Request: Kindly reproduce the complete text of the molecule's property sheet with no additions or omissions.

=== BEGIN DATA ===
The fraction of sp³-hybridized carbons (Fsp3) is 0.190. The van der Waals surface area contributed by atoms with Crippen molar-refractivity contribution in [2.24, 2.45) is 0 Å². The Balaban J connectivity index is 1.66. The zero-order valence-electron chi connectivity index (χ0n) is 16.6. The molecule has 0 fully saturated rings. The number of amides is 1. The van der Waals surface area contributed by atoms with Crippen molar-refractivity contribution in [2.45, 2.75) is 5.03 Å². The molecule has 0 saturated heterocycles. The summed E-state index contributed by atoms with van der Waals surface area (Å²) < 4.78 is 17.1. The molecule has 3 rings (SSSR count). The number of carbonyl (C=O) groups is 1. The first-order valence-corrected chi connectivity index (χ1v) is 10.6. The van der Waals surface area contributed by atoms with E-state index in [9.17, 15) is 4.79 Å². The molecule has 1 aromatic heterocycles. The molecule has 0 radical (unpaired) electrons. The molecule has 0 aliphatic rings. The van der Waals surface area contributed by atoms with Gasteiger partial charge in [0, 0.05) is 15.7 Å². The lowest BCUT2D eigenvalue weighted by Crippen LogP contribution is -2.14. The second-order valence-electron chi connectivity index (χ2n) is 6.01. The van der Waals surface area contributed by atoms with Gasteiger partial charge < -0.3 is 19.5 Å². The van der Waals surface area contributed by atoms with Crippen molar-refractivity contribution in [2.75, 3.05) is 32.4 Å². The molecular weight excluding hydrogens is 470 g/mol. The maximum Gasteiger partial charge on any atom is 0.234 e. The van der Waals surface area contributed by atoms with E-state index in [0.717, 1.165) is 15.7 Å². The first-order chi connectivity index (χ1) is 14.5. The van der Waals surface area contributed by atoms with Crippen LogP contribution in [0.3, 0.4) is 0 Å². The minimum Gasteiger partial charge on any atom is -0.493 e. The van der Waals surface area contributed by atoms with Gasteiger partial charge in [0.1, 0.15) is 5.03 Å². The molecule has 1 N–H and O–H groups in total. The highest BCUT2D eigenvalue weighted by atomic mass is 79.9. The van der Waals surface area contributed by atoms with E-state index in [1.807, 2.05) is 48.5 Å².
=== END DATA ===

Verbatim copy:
The fraction of sp³-hybridized carbons (Fsp3) is 0.190. The van der Waals surface area contributed by atoms with Crippen molar-refractivity contribution in [2.24, 2.45) is 0 Å². The Balaban J connectivity index is 1.66. The zero-order valence-electron chi connectivity index (χ0n) is 16.6. The molecule has 0 fully saturated rings. The number of amides is 1. The van der Waals surface area contributed by atoms with Crippen molar-refractivity contribution in [2.45, 2.75) is 5.03 Å². The molecule has 0 saturated heterocycles. The summed E-state index contributed by atoms with van der Waals surface area (Å²) < 4.78 is 17.1. The molecule has 3 rings (SSSR count). The number of carbonyl (C=O) groups is 1. The first-order valence-corrected chi connectivity index (χ1v) is 10.6. The van der Waals surface area contributed by atoms with E-state index in [9.17, 15) is 4.79 Å². The molecule has 1 aromatic heterocycles. The molecule has 0 radical (unpaired) electrons. The molecule has 0 aliphatic rings. The van der Waals surface area contributed by atoms with Gasteiger partial charge in [0, 0.05) is 15.7 Å². The lowest BCUT2D eigenvalue weighted by Crippen LogP contribution is -2.14. The second-order valence-electron chi connectivity index (χ2n) is 6.01. The van der Waals surface area contributed by atoms with Gasteiger partial charge < -0.3 is 19.5 Å². The van der Waals surface area contributed by atoms with Crippen molar-refractivity contribution in [2.75, 3.05) is 32.4 Å². The molecular weight excluding hydrogens is 470 g/mol. The maximum Gasteiger partial charge on any atom is 0.234 e. The van der Waals surface area contributed by atoms with E-state index in [0.717, 1.165) is 15.7 Å². The first-order chi connectivity index (χ1) is 14.5. The van der Waals surface area contributed by atoms with Crippen LogP contribution in [0.3, 0.4) is 0 Å². The minimum Gasteiger partial charge on any atom is -0.493 e. The van der Waals surface area contributed by atoms with Gasteiger partial charge in [0.1, 0.15) is 5.03 Å². The molecule has 1 N–H and O–H groups in total. The highest BCUT2D eigenvalue weighted by atomic mass is 79.9. The van der Waals surface area contributed by atoms with E-state index in [1.807, 2.05) is 48.5 Å².